The mature, sane, enduring counsel of our best pastors and theologians is this: keep Jesus’ prayer, ‘Your will be done,’ in the storied and praying context of the Holy Scriptures. Quit speculating about the ‘will of God’ and simply do it…’Will of God’ is never a matter of conjecture. It directs a spotlight on believing obedience.”
The will of God is his good for all people and for his creation. His name being hallowed, his kingdom flourishing across the earth. Salvation and restoration.
Each morning I do not wake to a frantic search for today’s actions and attitudes; nor do I follow a well scripted plan for tomorrow’s aspirations, fearing any wrong step that would lead me off course or naively ambivalent to the newness of the day because of laser focus. No, I pray with Jesus, “YOUR will be done, on earth as it is in heaven”, knowing full well that “All the paths of the LORD are steadfast love and faithfulness, for those who keep his covenant and his testimonies” (Ps. 25:10).
Relational obedience, that’s what keeps me aware and aligned in the will of the Lord that is being worked out in my life, in my neighbor’s and co-worker’s and spouse’s and kids’. The loving obedience that Jesus speaks of in John’s gospel which keeps us grafted to the vine, bearing fruit that abides.
You have what you need to live and to live well. Micah 6:8 hangs in our living room as a reminder,
“He has told you…what is good; and what does the LORD require of you but to do justice, and to love kindness, and to walk humbly with your God?”
“Your will be done on earth as it is in heaven.”
Let me mention briefly a few things about the fourth petition: “Give US this day our daily bread”. First, “bread” is a representative of all that one eats, everything one needs to survive. So we are not just praying for something trite like a snack, but the necessity of real, physical life; this very day.
Second, the word translated “daily” does not appear anywhere else in the Greek language. Looking at how the early church writers used the word (both in the East and the West), we can see that it was related to either time (bread today or tomorrow) or amount (just enough or all we need) or both. One commentator notes that one of the earliest translations uses an adjective that describes the bread as “lasting, never-ceasing, never-ending, or perpetual.” In other words, bread that will not end. This is not a request for abundance. After all, the prayer is “this day”, give us bread that will not end. So then, what is it a prayer for?
Perhaps, as Kenneth Bailey suggests, the prayer is “Deliver us, O Lord, from the fear of not having enough to eat. Give us bread for today and with it give us confidence that tomorrow we will have enough.” A prayer for real provision—and for fearlessness.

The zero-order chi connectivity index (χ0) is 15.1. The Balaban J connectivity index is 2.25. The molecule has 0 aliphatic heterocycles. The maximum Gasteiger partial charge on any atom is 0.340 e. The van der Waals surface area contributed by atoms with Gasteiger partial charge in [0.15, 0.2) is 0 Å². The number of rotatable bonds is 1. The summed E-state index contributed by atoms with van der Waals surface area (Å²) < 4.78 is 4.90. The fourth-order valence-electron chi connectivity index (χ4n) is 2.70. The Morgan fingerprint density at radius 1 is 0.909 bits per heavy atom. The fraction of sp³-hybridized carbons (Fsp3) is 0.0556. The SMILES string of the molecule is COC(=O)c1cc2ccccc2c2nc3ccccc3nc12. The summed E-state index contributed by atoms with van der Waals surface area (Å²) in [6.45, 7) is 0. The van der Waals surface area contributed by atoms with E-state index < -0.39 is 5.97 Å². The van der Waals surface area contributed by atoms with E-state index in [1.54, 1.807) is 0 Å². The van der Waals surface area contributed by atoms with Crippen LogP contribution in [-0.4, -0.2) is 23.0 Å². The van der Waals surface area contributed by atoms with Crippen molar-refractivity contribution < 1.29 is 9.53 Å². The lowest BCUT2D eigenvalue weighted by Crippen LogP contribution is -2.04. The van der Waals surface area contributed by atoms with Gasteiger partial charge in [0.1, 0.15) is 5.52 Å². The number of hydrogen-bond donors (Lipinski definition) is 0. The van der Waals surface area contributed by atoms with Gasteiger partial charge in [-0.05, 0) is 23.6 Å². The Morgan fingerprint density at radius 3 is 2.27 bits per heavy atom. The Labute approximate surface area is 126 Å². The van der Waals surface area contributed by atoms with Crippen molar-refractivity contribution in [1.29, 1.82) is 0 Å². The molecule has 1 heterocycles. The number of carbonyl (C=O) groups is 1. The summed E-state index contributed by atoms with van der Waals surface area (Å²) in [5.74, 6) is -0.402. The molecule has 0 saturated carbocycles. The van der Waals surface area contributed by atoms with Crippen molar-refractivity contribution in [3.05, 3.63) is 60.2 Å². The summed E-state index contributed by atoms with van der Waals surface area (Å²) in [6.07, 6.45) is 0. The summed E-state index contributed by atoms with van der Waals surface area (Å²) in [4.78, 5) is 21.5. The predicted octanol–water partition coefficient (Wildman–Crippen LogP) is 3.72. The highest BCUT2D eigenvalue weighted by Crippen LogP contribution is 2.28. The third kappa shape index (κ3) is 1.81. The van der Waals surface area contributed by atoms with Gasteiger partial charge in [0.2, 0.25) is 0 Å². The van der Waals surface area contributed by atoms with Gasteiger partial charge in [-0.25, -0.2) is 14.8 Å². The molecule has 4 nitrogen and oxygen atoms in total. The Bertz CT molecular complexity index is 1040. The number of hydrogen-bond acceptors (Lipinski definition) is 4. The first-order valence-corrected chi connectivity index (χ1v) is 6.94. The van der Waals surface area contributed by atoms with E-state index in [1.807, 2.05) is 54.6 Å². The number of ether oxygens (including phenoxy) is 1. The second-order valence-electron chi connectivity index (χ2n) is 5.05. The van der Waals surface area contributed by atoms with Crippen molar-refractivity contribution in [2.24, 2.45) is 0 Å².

When we are not afraid of not having enough, of what is or could and might go wrong in a really broken world, then we can actually be ones who are aware of others and generous.
Mother Teresa recounts a story in which a family came to her in need of bread,
I will never forget the night an old gentleman came to our house and said that there was a family with eight children and they had not eaten, and could we do something for them. So I took some rice and went there. The mother took the rice from my hands, then she divided it into two and went out. I could see the faces of the children shining with hunger. When she came back I asked her where she had gone. She gave me a very simple answer: ‘They are hungry also.’ And ‘they’ were the family next door and she knew that they were hungry. I was not surprised she gave, but I was surprised she knew…I had not the courage to ask her how long her family hadn’t eaten, but I am sure it must have been a long time, and yet she knew—in her suffering…In her terrible bodily suffering she knew that next door they were hungry also.
Like each of the petitions, “our relationship with God and with our neighbors are closely tied.”
These comments on the third and fourth petitions are merely scratching the surface of the depth of this simple prayer. One that for many has been prayed over, in, through, and with for a lifetime. One pastor comments,
“The whole world is starving for spiritual experience, and Jesus gives us the means to it in a few words.”
Alexander Whyte says of the Lord’s Prayer, “The shortest memory may retain it, and the busiest life may utter it”. Might I encourage us to pray this prayer together with Jesus and one another for the rest of this month, starting today?
 Eugene Peterson, Tell It Slant: a conversation on the language of Jesus in his stories and prayers, 162.
 Kenneth E. Bailey, Jesus Through Middle Eastern Eyes: cultural studies in the gospels, 93.
 Timothy Keller, Prayer: experiencing awe and intimacy with God, 109.
 Peterson, 168.
 Ibid, 167.
 Bailey, 95.
 Robert H. Stein, “Fatherhood of God”, in the Evangelical Dictionary of Biblical Theology, 247.
 Peterson, 169.
 Ibid, 172.
 Bailey, 102.
 Peterson, 174.
 Bailey, 105.
 Based on Bailey’s rephrasing, 105.
 Peterson, 179-180.
 Bailey, 119.
 ibid, 121.
 Mother Teresa, The Joy of Living, 337-338.
 Bailey, 124.
 Keller, 109.
 Quoted in Peterson, 195.